21 January 2018

Church in Norfolk

The Queen and members of the Royal Family attended church at St. Lawrence Church in Castle Rising, near the Sandringham estate.
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What a crisp and lovely new outfit for Her Maj today, no? I can't even be mad about the lack of a brooch.

Queen Mary's Button Earrings

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The Yorks were in attendance with The Queen and The Duke of Edinburgh, and these two outfits work out nicely as complements to The Queen's own coat, I think.

18 January 2018

The Multi-Color Pendant Brooch

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The Queen wears the Multi-Color Pendant Brooch, 1984

The main portion of this brooch features stones in three light colors: blue, pink, and yellow, plus white stones in a surrounding design. (I wonder if all three colored stones are sapphires. Sapphires come in white as well, though my default guess for those is always diamonds given whose collection we're talking about.) The brooch has a blue stone pendant. It's an unusual brooch, thanks to those multi-colored stones, and it's an unusual piece to see The Queen wear.

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It's possible that the brooch had just one public outing, in 1984, prior to its surprise appearance at The Queen's 2018 visit to her local Sandringham Woman's Institute meeting. Its history is, thus far, not publicly known. The pink and blue combination is reminiscent of the Sapphire and Ruby Flower Spray Brooch, which is also not often worn. There are several brooches with multi-colored stones in The Queen's jewel vault, for that matter, most of which are not worn with any regularity. (The major exception, of course: her beloved Flower Basket Brooch.)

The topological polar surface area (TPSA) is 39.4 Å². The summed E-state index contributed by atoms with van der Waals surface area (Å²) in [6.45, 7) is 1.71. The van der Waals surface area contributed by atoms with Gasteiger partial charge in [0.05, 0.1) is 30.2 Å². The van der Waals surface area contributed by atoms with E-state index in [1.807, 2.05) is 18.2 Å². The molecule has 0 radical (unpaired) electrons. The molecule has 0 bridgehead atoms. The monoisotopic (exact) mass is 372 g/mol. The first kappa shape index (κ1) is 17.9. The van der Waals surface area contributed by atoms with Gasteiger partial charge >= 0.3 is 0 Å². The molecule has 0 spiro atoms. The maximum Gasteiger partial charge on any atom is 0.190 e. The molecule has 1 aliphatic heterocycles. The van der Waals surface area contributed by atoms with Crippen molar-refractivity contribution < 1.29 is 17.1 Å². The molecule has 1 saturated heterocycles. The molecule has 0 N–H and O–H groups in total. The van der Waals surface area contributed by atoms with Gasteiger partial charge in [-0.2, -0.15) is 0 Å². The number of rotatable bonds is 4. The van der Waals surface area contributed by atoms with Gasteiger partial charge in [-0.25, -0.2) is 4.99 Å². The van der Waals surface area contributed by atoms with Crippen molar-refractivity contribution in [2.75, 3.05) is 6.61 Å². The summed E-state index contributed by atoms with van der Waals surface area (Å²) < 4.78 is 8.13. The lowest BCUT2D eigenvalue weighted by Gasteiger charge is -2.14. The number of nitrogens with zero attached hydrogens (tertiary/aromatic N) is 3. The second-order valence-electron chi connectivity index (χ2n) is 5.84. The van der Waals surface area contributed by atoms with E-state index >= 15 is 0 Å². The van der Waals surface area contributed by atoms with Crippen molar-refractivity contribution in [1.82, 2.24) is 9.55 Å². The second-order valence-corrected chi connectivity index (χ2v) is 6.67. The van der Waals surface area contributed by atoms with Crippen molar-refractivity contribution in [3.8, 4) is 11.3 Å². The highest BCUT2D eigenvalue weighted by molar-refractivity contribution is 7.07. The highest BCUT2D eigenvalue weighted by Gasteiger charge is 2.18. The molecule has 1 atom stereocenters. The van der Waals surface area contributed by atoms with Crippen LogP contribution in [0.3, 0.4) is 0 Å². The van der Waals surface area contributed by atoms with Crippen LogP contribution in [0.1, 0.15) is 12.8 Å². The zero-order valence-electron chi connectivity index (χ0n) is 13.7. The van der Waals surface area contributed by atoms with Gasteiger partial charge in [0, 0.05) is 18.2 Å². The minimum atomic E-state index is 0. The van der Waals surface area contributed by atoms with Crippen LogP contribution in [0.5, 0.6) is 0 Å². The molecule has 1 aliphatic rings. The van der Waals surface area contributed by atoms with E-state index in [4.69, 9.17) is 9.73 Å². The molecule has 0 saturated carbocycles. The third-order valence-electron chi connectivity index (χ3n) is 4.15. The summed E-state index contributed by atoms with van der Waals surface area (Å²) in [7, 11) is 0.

18 January 2018: Sandringham Women's Institute Meeting

Sandringham Women's Institute Meeting

The Queen made her annual visit to a meeting of the Sandringham Women's Institute, of which she is Honorary President.
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Ah, this year's visit to Her Maj's local WI meeting brings the first new-to-the-blog brooch of the new year! Not new to The Queen, though. Check the link below for more.

17 January 2018

Jewelry Additions from the Royal Gift List, 2017

It's time once again for the annual release of the royal gift lists for the previous year - and, of course, our scouring of those reports and lists to see if any sneaky jewelry items we didn't know about made the lists. Might not hit on any such luck this time around...

Reported lists of The Queen’s official gifts for 2017 include such treasures as glitter ball Christmas ornaments from the German president and the Union Flag from Major Tim Peake's spacesuit, but seem to be fairly jewel-free. We do know that she accepted a new garnet brooch from the Czech president.

The Duchess of Cornwall’s lists are low on jewelry as well, and seem to include mainly small items like a necklace from an individual while on tour in Canada. Her overseas travel in 2017 included a trip to Brunei, where her gift from The Sultan and The Raja Isteri was a handbag and The Prince of Wales received a set including wristwatch, a pair of cufflinks, a ring, and a ball point pen. Both received medals for The Sultan’s Golden Jubilee.

Charles and Camilla both picked up a tremendous amount of books, on a non-jewel note. And scarves, which are always a popular royal gift. The Princess Royal picked up 12 scarves in addition to 8 brooches and an array of other gifts during her busy working year.

The Duchess of Cambridge received a number of likely smaller items as well, including three pairs of earrings from individuals in Poland and Germany, a brooch and charm bracelet from an individual in Luxembourg, and a necklace accepted on her behalf by Prince William from a member of the public in Finland. She also received an amber necklace from the Mayor of Gdańsk, and a picture was published of that. The Duke of Cambridge received amber cufflinks.
The Duchess of Cambridge's amber necklace from Gdańsk
Grzegorz Mehring/www.gdansk.pl

Articles about the gift lists can be found in many places, including this PA article and this Birmingham Mail article.